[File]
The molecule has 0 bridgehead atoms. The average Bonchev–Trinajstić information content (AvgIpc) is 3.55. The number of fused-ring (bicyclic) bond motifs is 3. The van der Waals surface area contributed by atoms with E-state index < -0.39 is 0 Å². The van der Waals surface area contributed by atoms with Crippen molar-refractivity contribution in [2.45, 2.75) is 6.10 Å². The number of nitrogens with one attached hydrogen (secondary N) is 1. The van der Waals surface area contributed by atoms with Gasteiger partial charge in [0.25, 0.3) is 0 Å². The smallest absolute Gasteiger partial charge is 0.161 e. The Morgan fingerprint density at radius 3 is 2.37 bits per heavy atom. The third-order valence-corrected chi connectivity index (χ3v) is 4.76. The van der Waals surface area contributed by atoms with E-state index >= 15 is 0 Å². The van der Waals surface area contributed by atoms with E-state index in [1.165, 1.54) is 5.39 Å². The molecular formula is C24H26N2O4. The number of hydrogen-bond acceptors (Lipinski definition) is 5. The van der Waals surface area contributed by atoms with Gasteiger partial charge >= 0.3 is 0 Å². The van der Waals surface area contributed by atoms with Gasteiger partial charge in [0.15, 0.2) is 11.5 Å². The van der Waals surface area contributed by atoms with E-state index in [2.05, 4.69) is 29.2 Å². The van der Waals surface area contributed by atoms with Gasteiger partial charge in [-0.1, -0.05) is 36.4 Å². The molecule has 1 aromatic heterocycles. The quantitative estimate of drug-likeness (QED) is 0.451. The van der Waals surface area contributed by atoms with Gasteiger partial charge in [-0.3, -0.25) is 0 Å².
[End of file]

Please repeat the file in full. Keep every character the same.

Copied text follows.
The molecule has 0 bridgehead atoms. The average Bonchev–Trinajstić information content (AvgIpc) is 3.55. The number of fused-ring (bicyclic) bond motifs is 3. The van der Waals surface area contributed by atoms with E-state index < -0.39 is 0 Å². The van der Waals surface area contributed by atoms with Crippen molar-refractivity contribution in [2.45, 2.75) is 6.10 Å². The number of nitrogens with one attached hydrogen (secondary N) is 1. The van der Waals surface area contributed by atoms with Gasteiger partial charge in [0.25, 0.3) is 0 Å². The smallest absolute Gasteiger partial charge is 0.161 e. The Morgan fingerprint density at radius 3 is 2.37 bits per heavy atom. The third-order valence-corrected chi connectivity index (χ3v) is 4.76. The van der Waals surface area contributed by atoms with E-state index >= 15 is 0 Å². The van der Waals surface area contributed by atoms with E-state index in [1.165, 1.54) is 5.39 Å². The molecular formula is C24H26N2O4. The number of hydrogen-bond acceptors (Lipinski definition) is 5. The van der Waals surface area contributed by atoms with Gasteiger partial charge >= 0.3 is 0 Å². The van der Waals surface area contributed by atoms with Gasteiger partial charge in [0.15, 0.2) is 11.5 Å². The van der Waals surface area contributed by atoms with E-state index in [2.05, 4.69) is 29.2 Å². The van der Waals surface area contributed by atoms with Gasteiger partial charge in [-0.1, -0.05) is 36.4 Å². The molecule has 1 aromatic heterocycles. The quantitative estimate of drug-likeness (QED) is 0.451. The van der Waals surface area contributed by atoms with Gasteiger partial charge in [-0.3, -0.25) is 0 Å².